Further Still: Taj Mahal

posted by Tom on June 14, 2012 at 4:44 pm
in , , , , , ,

Lists like this one can seem somewhat arbitrary. Surveying the path of an artist as prolific as the bluesman Taj Mahal, is it even possible to pin down a single defining moment? Is it more effective to explore a handful of titles? I tended to seek out the releases that had the best chance to enchant the uninitiated, but in many (many) cases, there were several great contenders, no one clear winner.

Mahal’s discography is particularly interesting, because as often happened in the late ‘60s, he recorded several significant (some would say groundbreaking) titles within a short span. His laconic, often lighthearted take on the blues was infectious from the very beginning, throughout his self-titled debut. The “character” he put into his phrasing and inflection grew rapidly, and by the time he recorded his second album, The Natch’l Blues (1000 Recordings, pg. 760), he was spinning wide-eyed stories one irreverent verse at a time, and reaching into corners of then-neglected American music to do it.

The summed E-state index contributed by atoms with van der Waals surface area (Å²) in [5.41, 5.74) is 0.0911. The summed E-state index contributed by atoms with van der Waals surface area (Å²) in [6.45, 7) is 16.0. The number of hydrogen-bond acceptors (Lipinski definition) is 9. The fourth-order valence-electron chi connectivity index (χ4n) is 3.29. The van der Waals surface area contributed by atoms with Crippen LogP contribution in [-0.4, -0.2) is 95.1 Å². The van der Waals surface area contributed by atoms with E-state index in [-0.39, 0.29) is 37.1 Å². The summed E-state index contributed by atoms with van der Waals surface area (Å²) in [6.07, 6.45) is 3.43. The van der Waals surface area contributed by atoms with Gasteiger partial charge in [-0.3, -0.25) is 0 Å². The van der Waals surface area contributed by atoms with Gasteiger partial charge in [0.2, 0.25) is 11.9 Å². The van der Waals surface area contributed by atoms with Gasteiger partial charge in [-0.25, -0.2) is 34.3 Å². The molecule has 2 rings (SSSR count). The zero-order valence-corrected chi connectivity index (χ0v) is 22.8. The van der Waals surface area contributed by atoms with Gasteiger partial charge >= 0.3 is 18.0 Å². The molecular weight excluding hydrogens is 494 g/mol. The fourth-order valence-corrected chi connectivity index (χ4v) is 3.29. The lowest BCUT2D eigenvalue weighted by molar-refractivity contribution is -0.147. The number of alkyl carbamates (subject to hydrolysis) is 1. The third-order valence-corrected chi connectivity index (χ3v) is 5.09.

He didn’t slow down, either: The electric Giant Step, released in 1969, trawls between scruffy re-imaginings of rock (“Good Morning Little Schoolgirl”) to picturesque, vaguely psychedelic acoustic blues (Leadbelly’s “Keep Your Hands Off Her”). It’s easy to hear Taj Mahal’s growth on these records – he’s evolving quickly but in stepwise fashion, tackling tricky tempos, becoming more comfortable in the studio. Then comes what qualifies as a jet-fueled leap into the stratosphere: On The Real Thing, recorded live at the Fillmore East in early 1971, he’s doing loose, irreverent renditions of tunes from his catalog, with support from percussion, guitar and a tuba ensemble. In this unusual setting, the lowkey Mahal gets to play multiple instruments, and manages to shine on all of them. There’s a bit more New Orleans high-step in the mix, and lots of grit. That doesn’t mean he’s sacrificed finesse: Check out Mahal’s agile and authoritative fife (!) solo on "Ain't Gwine to Whistle Dixie (Any Mo')." The entire record – and especially the rippling version of "She Caught the Katy and Left Me a Mule to Ride" – presents a sublime summation of a feverish few years of growth. It’s a natural growth that happened often back when recording artists treated recording as a routine activity, and when you hear the quirky, multi-textured roar of the aptly titled The Real Thing, you can’t help noticing it’s been gone for a long time.

Here’s a brief Spotify playlist, perfect for crawfish boil or summer BBQ, surveying key tracks from the albums mentioned above.

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